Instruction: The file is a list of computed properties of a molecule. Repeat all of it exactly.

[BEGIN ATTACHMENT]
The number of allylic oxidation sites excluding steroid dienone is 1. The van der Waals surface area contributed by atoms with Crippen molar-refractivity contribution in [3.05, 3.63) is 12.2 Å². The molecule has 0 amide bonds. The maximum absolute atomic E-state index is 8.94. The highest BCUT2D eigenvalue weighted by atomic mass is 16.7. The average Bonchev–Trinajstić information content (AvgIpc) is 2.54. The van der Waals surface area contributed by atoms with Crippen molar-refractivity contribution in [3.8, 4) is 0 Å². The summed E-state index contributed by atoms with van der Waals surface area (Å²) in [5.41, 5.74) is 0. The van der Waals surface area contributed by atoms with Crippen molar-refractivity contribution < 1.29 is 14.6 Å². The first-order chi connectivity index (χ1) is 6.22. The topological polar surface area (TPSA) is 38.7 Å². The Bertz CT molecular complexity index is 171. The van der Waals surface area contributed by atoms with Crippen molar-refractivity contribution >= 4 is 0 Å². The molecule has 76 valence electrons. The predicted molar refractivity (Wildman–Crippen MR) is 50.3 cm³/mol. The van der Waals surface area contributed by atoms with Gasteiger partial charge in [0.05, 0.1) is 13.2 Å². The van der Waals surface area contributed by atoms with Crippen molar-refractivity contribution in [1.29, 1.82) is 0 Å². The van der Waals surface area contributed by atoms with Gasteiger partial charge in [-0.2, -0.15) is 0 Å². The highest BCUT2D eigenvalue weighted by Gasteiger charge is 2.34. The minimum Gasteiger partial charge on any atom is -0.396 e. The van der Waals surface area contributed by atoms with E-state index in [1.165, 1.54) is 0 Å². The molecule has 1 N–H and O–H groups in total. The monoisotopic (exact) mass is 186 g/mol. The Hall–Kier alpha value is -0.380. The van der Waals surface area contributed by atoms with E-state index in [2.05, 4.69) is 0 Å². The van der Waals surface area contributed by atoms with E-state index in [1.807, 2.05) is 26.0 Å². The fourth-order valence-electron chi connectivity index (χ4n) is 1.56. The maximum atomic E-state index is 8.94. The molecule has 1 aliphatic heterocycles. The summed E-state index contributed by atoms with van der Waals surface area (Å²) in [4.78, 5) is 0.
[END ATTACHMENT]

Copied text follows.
The number of allylic oxidation sites excluding steroid dienone is 1. The van der Waals surface area contributed by atoms with Crippen molar-refractivity contribution in [3.05, 3.63) is 12.2 Å². The molecule has 0 amide bonds. The maximum absolute atomic E-state index is 8.94. The highest BCUT2D eigenvalue weighted by atomic mass is 16.7. The average Bonchev–Trinajstić information content (AvgIpc) is 2.54. The van der Waals surface area contributed by atoms with Crippen molar-refractivity contribution in [3.8, 4) is 0 Å². The summed E-state index contributed by atoms with van der Waals surface area (Å²) in [5.41, 5.74) is 0. The van der Waals surface area contributed by atoms with Crippen molar-refractivity contribution < 1.29 is 14.6 Å². The first-order chi connectivity index (χ1) is 6.22. The topological polar surface area (TPSA) is 38.7 Å². The Bertz CT molecular complexity index is 171. The van der Waals surface area contributed by atoms with Crippen molar-refractivity contribution >= 4 is 0 Å². The molecule has 76 valence electrons. The predicted molar refractivity (Wildman–Crippen MR) is 50.3 cm³/mol. The van der Waals surface area contributed by atoms with Gasteiger partial charge in [0.05, 0.1) is 13.2 Å². The van der Waals surface area contributed by atoms with Crippen molar-refractivity contribution in [1.29, 1.82) is 0 Å². The van der Waals surface area contributed by atoms with Gasteiger partial charge in [-0.2, -0.15) is 0 Å². The highest BCUT2D eigenvalue weighted by Gasteiger charge is 2.34. The minimum Gasteiger partial charge on any atom is -0.396 e. The van der Waals surface area contributed by atoms with E-state index in [1.165, 1.54) is 0 Å². The molecule has 1 N–H and O–H groups in total. The monoisotopic (exact) mass is 186 g/mol. The Hall–Kier alpha value is -0.380. The van der Waals surface area contributed by atoms with E-state index in [2.05, 4.69) is 0 Å². The van der Waals surface area contributed by atoms with E-state index in [1.807, 2.05) is 26.0 Å². The fourth-order valence-electron chi connectivity index (χ4n) is 1.56. The maximum atomic E-state index is 8.94. The molecule has 1 aliphatic heterocycles. The summed E-state index contributed by atoms with van der Waals surface area (Å²) in [4.78, 5) is 0.